Last year, California passed a controversial bill that has become known as the Bathroom Bill. The bill states that anyone, especially students, who claim to be transgender, may choose to use the bathroom of whatever sex they identify with regardless of their true anatomical gender. The bill not only allows for the use of whatever sex bathroom they choose, but also locker rooms and participation in sports.
That means that any teenage boy being controlled by his raging hormones can claim to be a transgendered person who thinks he’s a girl and he will have legal access to use the girls’ bathrooms and locker rooms. He will be legally allowed to gratify his sexual lusts by watching the girls undress, shower and then get redressed. He’ll also be legally allowed to flaunt his male anatomy in front of all of the girls and no one can stop him. A month or so later, he can recant his transgender status and go back to being a sex crazed teenaged boy.
The bill was pushed through the California legislature by gay rights activists who insist that the rights of one LGBT person should trump the rights of thousands of normal people. They have no concern about the rights of all of the other students who find it sinful and repulsive to be exposed to a pervert or the pervert exposing himself to them.
In January I reported about a petition drive that was launched to place the Bathroom Bill on the general ballot in November. However, two counties, Tulare and Mono, failed to process the petitions within the 90 day time limit. The Pacific Justice Institute filed a lawsuit against the county registrars and Debra Bowen, California Secretary of State, asking that the signatures be counted and included in the drive to put the measure on the ballot because they were delivered prior to the deadline.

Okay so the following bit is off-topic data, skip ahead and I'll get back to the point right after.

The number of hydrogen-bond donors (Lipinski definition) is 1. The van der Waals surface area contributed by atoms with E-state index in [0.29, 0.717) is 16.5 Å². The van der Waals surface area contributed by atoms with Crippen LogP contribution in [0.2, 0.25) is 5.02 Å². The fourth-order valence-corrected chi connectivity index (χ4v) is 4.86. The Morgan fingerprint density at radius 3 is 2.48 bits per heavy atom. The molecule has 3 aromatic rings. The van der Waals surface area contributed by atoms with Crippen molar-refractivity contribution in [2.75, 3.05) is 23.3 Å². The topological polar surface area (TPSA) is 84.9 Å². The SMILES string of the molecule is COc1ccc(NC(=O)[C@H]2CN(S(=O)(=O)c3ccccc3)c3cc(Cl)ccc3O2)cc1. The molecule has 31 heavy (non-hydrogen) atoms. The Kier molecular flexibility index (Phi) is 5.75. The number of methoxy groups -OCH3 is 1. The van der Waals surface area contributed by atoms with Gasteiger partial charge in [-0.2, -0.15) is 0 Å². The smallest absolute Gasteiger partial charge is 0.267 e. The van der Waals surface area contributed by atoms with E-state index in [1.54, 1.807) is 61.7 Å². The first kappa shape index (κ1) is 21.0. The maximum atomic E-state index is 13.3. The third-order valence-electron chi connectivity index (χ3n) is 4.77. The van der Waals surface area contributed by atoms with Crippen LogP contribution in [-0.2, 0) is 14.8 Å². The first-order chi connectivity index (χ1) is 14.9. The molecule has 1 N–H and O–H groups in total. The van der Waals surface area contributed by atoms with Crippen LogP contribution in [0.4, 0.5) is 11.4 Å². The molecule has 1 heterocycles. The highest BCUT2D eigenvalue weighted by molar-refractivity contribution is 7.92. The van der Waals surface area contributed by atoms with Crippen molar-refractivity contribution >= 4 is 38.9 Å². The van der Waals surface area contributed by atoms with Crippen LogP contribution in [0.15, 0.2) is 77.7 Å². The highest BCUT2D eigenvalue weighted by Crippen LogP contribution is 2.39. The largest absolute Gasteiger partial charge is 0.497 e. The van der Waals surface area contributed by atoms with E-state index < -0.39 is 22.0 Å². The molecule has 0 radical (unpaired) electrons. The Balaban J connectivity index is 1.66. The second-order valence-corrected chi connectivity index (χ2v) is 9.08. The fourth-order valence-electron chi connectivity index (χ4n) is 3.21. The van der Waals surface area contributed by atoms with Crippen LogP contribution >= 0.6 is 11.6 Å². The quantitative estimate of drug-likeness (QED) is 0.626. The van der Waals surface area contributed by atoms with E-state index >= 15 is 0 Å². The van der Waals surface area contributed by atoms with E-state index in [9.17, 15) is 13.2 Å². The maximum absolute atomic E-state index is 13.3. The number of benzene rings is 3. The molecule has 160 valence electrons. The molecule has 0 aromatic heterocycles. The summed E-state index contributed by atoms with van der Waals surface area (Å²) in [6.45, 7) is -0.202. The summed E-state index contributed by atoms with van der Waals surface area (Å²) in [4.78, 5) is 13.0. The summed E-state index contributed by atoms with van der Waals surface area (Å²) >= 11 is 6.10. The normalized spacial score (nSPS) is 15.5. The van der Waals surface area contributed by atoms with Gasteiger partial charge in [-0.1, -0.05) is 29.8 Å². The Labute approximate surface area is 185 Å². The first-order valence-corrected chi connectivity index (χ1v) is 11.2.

To get the initiative on the ballot, Privacy for All Students needed 504,760 valid signatures. The Secretary of State’s office invalidated 131,857 signatures that left the initiative a mere 17,276 signatures short of getting it on the November ballot. Privacy for All Students was granted permission to review the rejected signatures, but some counties in the state are blocking those efforts.
Gena Gleason of Privacy for All Students told OneNewsNow:
“Until now, the process has been done in secret. We have not had any access to any of the procedures that the counties have used, and so now that the count has been finalized, we have the opportunity to go into each of the counties and take a look at the signatures that were invalidated.”
It seems that gay activists have successfully infiltrated some county governments and are doing everything possible to prevent Privacy from reviewing their invalidating process and the signatures they turned down. Until the issue of the Privacy for All Students referendum is resolved, California’s Bathroom Bill – AB 1266 – has been put on hold.